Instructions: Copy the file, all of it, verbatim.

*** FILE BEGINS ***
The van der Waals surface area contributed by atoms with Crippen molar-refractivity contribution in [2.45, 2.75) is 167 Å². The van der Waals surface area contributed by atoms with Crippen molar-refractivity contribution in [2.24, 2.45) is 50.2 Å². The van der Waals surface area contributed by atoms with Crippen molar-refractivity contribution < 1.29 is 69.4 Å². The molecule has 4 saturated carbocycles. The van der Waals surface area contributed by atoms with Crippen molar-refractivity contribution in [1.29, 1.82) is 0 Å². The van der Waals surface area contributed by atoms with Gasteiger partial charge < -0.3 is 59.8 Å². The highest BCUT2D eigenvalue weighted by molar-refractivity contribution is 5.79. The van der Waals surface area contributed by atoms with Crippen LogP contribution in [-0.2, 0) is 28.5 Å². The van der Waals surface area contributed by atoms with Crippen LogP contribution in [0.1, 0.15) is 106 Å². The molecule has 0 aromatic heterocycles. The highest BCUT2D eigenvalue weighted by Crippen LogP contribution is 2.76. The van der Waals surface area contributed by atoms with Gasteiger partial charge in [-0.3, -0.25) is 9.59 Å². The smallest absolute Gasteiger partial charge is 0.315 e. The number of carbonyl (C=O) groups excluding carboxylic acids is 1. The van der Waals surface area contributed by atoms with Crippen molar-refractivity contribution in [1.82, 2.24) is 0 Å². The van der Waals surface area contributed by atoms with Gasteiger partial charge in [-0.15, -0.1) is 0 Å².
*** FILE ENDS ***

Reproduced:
The van der Waals surface area contributed by atoms with Crippen molar-refractivity contribution in [2.45, 2.75) is 167 Å². The van der Waals surface area contributed by atoms with Crippen molar-refractivity contribution in [2.24, 2.45) is 50.2 Å². The van der Waals surface area contributed by atoms with Crippen molar-refractivity contribution < 1.29 is 69.4 Å². The molecule has 4 saturated carbocycles. The van der Waals surface area contributed by atoms with Crippen molar-refractivity contribution in [1.29, 1.82) is 0 Å². The van der Waals surface area contributed by atoms with Gasteiger partial charge < -0.3 is 59.8 Å². The highest BCUT2D eigenvalue weighted by molar-refractivity contribution is 5.79. The van der Waals surface area contributed by atoms with Crippen LogP contribution in [-0.2, 0) is 28.5 Å². The van der Waals surface area contributed by atoms with Crippen LogP contribution in [0.1, 0.15) is 106 Å². The molecule has 0 aromatic heterocycles. The highest BCUT2D eigenvalue weighted by Crippen LogP contribution is 2.76. The van der Waals surface area contributed by atoms with Gasteiger partial charge in [-0.3, -0.25) is 9.59 Å². The smallest absolute Gasteiger partial charge is 0.315 e. The number of carbonyl (C=O) groups excluding carboxylic acids is 1. The van der Waals surface area contributed by atoms with Crippen molar-refractivity contribution in [1.82, 2.24) is 0 Å². The van der Waals surface area contributed by atoms with Gasteiger partial charge in [-0.15, -0.1) is 0 Å².